Dallas Mavericks owner Mark Cuban plans on spending the next few decades of his life talking about the mission to disrupt the pharmaceutical industry via the Mark Cuban Cost-Plus Drug Co. Of all the ventures he has had a stake in, this is the first time he has lent the company his name. That’s because this time around, he says, money is not the motivating factor. He wants to leverage his platform to boost Cost-Plus Drug and help people access affordable medications.
These are just some of the thoughts Cuban shared with NPR’s Guy Raz on the podcast How I Built This Lab, where past How I Built This guests speak about their latest endeavors. The billionaire was one of the first guests on Raz’s original podcast. In his latest interview, he talked about the mission and growth of his new Dallas-based drug company.
MCCPDC started with a cold email from Dr. Alex Oshmyansky. The radiologist wanted to disrupt the pharmaceutical industry but needed a cash infusion to scale his idea. Cuban was intrigued. “I have probably invested $100 million in people I have never met and done well with those investments,” Cuban told Raz. “Dr. Alex Oshmyansky is one of the smartest humans I have ever met.”
Four years ago, Cuban began to dive deep into the complicated world of pharmaceutical delivery, applying his trademark business empathy to understand the industry and how it might be disrupted. Oshmyansky spoke with D CEO about the company and how it came about last year. “Our goal here is to bypass all the intermediary players and get it sold to patients as directly as possible with transparent pricing,” he said.
MCCPDC plans to eventually manufacture its own medicine in a 22,000-square-foot facility in Deep Ellum. But already it offers hundreds of drugs directly to consumers at lower prices than patients could get using their insurance and copay at traditional pharmacies.
So how is Cuban doing it?
He told Raz that the usual line about medicines being expensive because of research and development is a half-truth. Much of the research and development is subsidized by the federal government. The real issue is the intermediaries that take their cut between the manufacturers and the patient. Vertical integrated pharmacy benefit managers make deals with manufacturers, insurers, and providers to get drug rebates, but Cuban says these organizations make the medicines more expensive.
His company is entirely cash pay and outside the insurance system but cuts out the go-betweens and offers transparent pricing. When customers look for medications they need—Cuban told Raz that MCCPDC hopes to provide 2,000 drugs by the end of the year—they can see the costs of the company and the across-the-board 15 percent profit, which is used to invest back into MCCPDC for future manufacturing.
There is room in the market for a company to undercut the PBMs and traditional drug manufacturers. But large industry players often acquire these competitors if they begin to gain an amount of market share. For entrepreneurs who have to think about investors, employees, and family, buyout offers are often hard to resist. Cuban doesn’t have to bend to such pressure and aims to remain independent.
Robotic Drug Manufacturing Facility in Dallas
The company operates as a primary benefit corporation, a for-profit company where public good is a core value and where the bulk of profits are reinvested in the enterprise. If the company begins to make hundreds of millions of dollars, Cuban said he would invest profits into manufacturing more of its drugs or reducing prices, adding that it wouldn’t be possible to do what he was doing unless he didn’t need to make money. “Sorry, kids; your inheritance will be reduced if it doesn’t work,” he quipped to Raz. “But it is that important to me.”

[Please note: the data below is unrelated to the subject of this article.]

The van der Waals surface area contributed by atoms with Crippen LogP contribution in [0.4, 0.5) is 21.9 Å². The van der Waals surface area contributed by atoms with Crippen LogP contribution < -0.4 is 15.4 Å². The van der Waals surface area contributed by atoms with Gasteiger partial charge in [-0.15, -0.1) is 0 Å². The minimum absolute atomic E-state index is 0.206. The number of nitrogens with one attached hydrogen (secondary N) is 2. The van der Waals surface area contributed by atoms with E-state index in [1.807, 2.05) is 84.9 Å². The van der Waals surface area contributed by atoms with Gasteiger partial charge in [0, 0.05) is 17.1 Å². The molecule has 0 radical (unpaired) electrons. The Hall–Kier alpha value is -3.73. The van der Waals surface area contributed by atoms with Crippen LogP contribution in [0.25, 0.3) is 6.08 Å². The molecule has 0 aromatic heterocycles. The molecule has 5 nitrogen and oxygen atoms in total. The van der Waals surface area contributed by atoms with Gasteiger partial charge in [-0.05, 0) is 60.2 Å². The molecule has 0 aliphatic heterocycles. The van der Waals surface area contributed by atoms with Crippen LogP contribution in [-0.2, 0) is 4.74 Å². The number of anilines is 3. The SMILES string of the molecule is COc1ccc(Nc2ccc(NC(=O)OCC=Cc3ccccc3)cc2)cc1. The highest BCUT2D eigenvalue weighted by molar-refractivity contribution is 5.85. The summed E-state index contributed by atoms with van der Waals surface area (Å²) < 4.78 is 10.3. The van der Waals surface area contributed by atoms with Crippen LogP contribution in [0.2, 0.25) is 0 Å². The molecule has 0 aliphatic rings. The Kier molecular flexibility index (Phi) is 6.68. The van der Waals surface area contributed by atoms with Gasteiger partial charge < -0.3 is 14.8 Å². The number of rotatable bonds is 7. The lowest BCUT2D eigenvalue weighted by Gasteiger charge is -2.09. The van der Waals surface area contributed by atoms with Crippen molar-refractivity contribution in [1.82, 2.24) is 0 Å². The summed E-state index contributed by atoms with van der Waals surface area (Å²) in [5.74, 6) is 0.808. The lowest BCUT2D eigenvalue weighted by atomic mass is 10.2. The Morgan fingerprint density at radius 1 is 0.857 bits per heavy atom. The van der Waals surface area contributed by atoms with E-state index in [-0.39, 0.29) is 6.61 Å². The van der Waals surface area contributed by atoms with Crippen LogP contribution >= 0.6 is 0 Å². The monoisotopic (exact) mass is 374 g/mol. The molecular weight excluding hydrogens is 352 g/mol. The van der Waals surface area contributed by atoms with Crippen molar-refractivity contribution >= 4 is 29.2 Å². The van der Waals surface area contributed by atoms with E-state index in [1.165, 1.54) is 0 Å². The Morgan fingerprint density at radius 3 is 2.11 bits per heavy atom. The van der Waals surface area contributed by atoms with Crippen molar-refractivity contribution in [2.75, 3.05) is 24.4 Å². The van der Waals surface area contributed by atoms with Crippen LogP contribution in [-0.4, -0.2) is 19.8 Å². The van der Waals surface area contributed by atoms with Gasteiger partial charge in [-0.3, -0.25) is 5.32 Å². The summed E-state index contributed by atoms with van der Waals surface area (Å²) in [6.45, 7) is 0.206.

Cuban told Raz he hopes MCCPDC’s manufacturing site, which will be a robotic facility, will force drugmakers to rethink their processes to compete with his low prices. But there are dangers to taking on one of the largest industries in the country. (The Pharmaceutical Research and Manufacturers of America, Blue Cross/Blue Shield, CVS Health, and America’s Health Insurance Plans are some of the top lobbying spenders in the country).
Cuban worries that the pharmaceutical industry’s powers-that-be will push for policy changes that will put his company out of business. The other big hurdle? Getting manufacturers to sell to him. If a large PBM tells a drug manufacturer that they will pull their medicine from their contracts and connections with insurers and providers if they sell to Cuban’s company, that could limit his ability to make an impact.
Cuban told Raz that right now, MCCPDC is too small for big PBMs to care much about their impact, but others are taking notice. The Dallas Morning News reported about an Annals of Internal Medicine study that found if Medicare purchased drugs from Cuban’s company, it would have saved $3.6 billion in one year.
D Magazine also detailed the impact of the drug company earlier this year. “Cuban’s online pharmacy sells generic drugs at manufacturers’ prices plus a flat 15 percent markup. So mesalamine, a medication used to treat ulcerative colitis and retails for more than $950, can be had for $36.90. The antidepressant fluoxetine (brand name: Zoloft; retail price: $22.94) is sold for $3.90,” Alex Macon wrote in January.
Although there are still plenty of challenges ahead for MCCPDC, it would be fine if his company gets put out of business because others are lowering their prices, Cuban told Raz. “At the end of the day, if the big guys have undercut our prices, I will be happy as a clam,” he said. “So will millions of patients who are paying a fraction of what they were last year.”
Listen to the full episode here.